Unusual and interesting toilets from all around the world.

Who is the Toilet Guru?

Who is this so-called guru?

I am Bob Cromwell, my main site is here. This part of my site spun off into its own domain in 2010. My original site can now be just on travel, Linux and other technology, and other non-plumbing topics I find interesting.

What makes me a guru?

It's purely a self-appointed title. There is no sanctioning body.

Am I obsessed with toilets?

No! I'm just willing to admit that I find the topic somewhat interesting. I've taken lots of other travel pictures. When you travel off the beaten path, it doesn't take long until the question comes up. "Well, you know, how did you, well, when you had to, well, uh, what was it like?" So here are pictures I have taken of toilets I have encountered.

And hey, I'm not the person reading this page, probably after doing some sort of web search for toilets! Why are you reading this?

A web server logs the referer, the page on which the user clicked a link to come to the requested page. For search engines, the URL of the search result page includes the search that was performed. Once in a while I pull out the queries and process that list to find the current interests. There is always curiousity about whether toilet paper will be available or just water, and then where to put the used toilet paper when you're done. And curiousity about other people's toilet habits or rules, be they Islamic, Chinese, French or whatever. Some nervous travelers are researching the availability of toilets on buses and trains. Plus more general or basic questions, such as what is a bidet, or why there are no toilet seats in many European countries, or how to sit on an English commode. The last of those seems rather obvious but it is a continuing theme.

I regularly get messages from people saying "I have spent the last four hour reading about toilets on your web site, and I would like to know why you are so obsessed."

Excuse me? You just spent how long reading about toilets? And you think I am fixated on the topic?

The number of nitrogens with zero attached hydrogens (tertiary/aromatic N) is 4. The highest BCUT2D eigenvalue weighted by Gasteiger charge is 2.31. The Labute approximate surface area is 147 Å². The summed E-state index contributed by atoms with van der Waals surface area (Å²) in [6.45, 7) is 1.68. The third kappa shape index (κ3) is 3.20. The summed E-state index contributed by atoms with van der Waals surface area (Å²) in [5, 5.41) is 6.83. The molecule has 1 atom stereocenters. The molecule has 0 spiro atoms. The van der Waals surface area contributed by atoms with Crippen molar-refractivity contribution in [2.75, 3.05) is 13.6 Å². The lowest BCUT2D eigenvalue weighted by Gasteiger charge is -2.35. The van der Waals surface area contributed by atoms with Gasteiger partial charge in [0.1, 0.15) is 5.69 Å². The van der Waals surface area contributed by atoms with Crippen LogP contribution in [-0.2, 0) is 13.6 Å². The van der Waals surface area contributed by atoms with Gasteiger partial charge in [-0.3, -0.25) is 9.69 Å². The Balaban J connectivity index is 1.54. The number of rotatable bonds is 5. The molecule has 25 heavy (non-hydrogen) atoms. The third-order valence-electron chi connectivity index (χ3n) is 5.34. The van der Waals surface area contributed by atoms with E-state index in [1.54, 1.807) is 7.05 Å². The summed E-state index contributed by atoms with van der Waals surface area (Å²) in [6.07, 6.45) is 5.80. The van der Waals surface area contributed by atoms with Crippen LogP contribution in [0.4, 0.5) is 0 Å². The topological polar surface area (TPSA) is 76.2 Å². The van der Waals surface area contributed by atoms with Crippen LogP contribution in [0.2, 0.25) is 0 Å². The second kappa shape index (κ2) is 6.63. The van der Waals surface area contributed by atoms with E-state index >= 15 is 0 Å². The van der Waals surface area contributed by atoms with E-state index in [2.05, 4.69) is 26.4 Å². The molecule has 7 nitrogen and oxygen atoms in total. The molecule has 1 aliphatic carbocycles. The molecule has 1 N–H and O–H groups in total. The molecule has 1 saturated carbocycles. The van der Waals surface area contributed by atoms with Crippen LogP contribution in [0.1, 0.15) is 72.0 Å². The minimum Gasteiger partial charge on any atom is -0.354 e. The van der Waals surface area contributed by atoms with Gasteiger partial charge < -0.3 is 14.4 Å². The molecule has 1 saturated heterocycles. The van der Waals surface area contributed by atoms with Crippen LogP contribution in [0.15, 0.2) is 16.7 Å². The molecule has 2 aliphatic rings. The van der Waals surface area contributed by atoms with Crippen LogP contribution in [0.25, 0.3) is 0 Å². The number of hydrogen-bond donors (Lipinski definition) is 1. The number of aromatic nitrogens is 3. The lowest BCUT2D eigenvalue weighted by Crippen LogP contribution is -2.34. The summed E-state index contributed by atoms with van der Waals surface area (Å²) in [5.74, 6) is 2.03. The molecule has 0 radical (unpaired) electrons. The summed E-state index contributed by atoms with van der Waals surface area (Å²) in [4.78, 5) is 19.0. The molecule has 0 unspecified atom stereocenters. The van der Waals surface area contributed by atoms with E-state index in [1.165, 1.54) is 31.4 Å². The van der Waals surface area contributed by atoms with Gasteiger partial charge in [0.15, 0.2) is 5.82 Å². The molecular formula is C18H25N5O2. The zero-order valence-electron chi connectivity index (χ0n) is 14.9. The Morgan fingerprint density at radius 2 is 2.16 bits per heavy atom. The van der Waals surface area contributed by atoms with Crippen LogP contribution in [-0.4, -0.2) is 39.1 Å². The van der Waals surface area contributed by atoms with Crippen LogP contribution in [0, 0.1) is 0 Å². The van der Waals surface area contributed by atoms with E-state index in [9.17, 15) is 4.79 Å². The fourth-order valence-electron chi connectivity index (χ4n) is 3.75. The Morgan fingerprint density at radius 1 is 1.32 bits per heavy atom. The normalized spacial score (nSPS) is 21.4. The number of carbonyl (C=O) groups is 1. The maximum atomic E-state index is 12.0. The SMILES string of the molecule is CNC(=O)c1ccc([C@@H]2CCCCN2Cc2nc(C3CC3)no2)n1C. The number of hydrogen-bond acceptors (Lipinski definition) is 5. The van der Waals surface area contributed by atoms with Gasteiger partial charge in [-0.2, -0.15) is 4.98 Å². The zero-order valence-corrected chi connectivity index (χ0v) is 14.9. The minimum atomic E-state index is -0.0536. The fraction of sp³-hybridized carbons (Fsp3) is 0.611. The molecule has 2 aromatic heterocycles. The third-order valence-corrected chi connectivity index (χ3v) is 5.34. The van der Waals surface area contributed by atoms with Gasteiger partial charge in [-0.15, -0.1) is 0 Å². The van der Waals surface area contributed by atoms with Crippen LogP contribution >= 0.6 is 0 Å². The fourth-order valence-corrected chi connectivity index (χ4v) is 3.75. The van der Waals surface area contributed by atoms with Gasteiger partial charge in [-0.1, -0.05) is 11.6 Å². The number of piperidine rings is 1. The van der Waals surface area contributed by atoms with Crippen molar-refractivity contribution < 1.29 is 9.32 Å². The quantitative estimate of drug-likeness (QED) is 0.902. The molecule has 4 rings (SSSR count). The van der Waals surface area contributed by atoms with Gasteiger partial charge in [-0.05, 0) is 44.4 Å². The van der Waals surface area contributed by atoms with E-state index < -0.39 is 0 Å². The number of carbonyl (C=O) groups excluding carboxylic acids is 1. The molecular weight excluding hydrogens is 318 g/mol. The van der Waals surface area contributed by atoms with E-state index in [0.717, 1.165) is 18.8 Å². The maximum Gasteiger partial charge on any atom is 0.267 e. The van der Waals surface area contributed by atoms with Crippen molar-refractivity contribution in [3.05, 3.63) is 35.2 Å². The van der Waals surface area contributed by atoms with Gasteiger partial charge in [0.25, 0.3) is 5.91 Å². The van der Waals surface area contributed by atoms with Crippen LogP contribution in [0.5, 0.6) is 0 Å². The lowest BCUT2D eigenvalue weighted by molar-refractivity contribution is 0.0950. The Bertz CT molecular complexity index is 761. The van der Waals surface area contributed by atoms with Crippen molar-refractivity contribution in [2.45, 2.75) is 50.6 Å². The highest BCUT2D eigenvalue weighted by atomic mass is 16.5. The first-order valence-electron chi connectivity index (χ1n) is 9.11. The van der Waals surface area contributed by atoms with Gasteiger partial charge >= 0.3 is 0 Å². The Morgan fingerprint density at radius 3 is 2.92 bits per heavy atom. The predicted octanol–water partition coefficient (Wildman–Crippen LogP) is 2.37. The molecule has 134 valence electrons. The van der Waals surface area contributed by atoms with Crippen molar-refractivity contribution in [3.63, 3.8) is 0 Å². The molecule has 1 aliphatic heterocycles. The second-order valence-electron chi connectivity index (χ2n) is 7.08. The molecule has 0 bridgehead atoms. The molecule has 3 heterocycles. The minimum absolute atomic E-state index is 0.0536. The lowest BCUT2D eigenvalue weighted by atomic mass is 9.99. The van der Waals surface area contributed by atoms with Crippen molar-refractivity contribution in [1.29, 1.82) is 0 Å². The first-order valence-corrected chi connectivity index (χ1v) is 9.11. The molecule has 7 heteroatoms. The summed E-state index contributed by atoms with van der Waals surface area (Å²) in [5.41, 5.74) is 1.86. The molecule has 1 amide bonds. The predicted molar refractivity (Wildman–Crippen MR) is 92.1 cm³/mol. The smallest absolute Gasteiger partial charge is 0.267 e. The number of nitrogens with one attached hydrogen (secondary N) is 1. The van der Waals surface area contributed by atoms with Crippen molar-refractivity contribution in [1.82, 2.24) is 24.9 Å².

What is it like to be a toilet guru?

In 2014 I did some Linux consulting for Merrill Lynch at their large facility outside Trenton, New Jersey. I had most of one afternoon free, and in the year leading up to that I had received messages from several people telling me that I should track down Adolf Hitler's toilet which was in an auto repair shop in a nearby small town. The German state yacht was scrapped in New Jersey after World War II. It was partially disassembled and various portholes, teak decking, and internal fixtures including at least one toilet and sink were sold to area residents. The toilet and sink were installed in a local garage.

It was interesting to see, not that it was very unusual on its own but it certainly was an unexpected place to find such a connection to history. But the most interesting thing was talking to the guy who came to own Hitler's toilet by accident. He simply purchased a garage when its owner was retiring, the relic came with the building.

He likes working on cars, that's what he does and he's good at it. People from all around the world come to his garage to see the toilet, and that mostly just amuses him. There are surplus parts from Hitler's yacht all around the small town, why do people come from Japan, Europe, Australia, and elsewhere to see the toilet?

A U.K. television show flew him and the toilet and sink to London. Free airfare, free shipping for the fixtures, and a week in a hotel in London. It wasn't until then that he realized that it had never been properly bolted down, it was simply cemented to the floor.

The television show hosts obsessed about this, asking why he hadn't properly bolted it down. It was that way when he bought the garage, and it worked, so there was no reason to pay any further attention to it. Then they demanded an explanation for why, if it was working, had he removed it and ultimated needed to replace it with a modern fixture. This question was from the very people who had invited him on the free week in London if he unfastened it and brought it along.

This was all very familiar to me.

I have a silly web site on which I make a little ad revenue. Someone else comes along and spends hours looking at the pictures and reading the text. Maybe they're a reporter for the BBC or a major newspaper in the U.S. or U.K., and they decide this is an appropriate topic for a detailed article. They then immediately demand that I explain why I am obsessed with the topics.

I have been described by Yahoo as:

We've all been there. Nature calls and the only answer is a toilet with more levers, switches, and buttons than Wile E. Coyote's latest invention. What to do? If you're Bob Cromwell, the answer is obvious: You take a picture. Dedicated to the man and the latrines he's dared to use, Toilets of the World features photos and captions from Bob's many encounters with the cryptic, the seatless, and the downright weird. During his travels through Russia, East Asia, and South America, Bob never met a commode he didn't want to remember. From an Ottoman-era throne of a more modest variety to a hole-in-the-ground kind enough to offer tips on feet placement, you're bound to gain a quick appreciation for Bob, the Indiana Jones (and Ansel Adams) of latrines.
Bob Cromwell seated on the ancient public toilets in Ephesus.

On the spot in Ephesus on a 1st Century Greek toilet.

Bob Cromwell with the statue of the peeing dog in Brussels, Belgium.

With one of the Brussels toilet statues.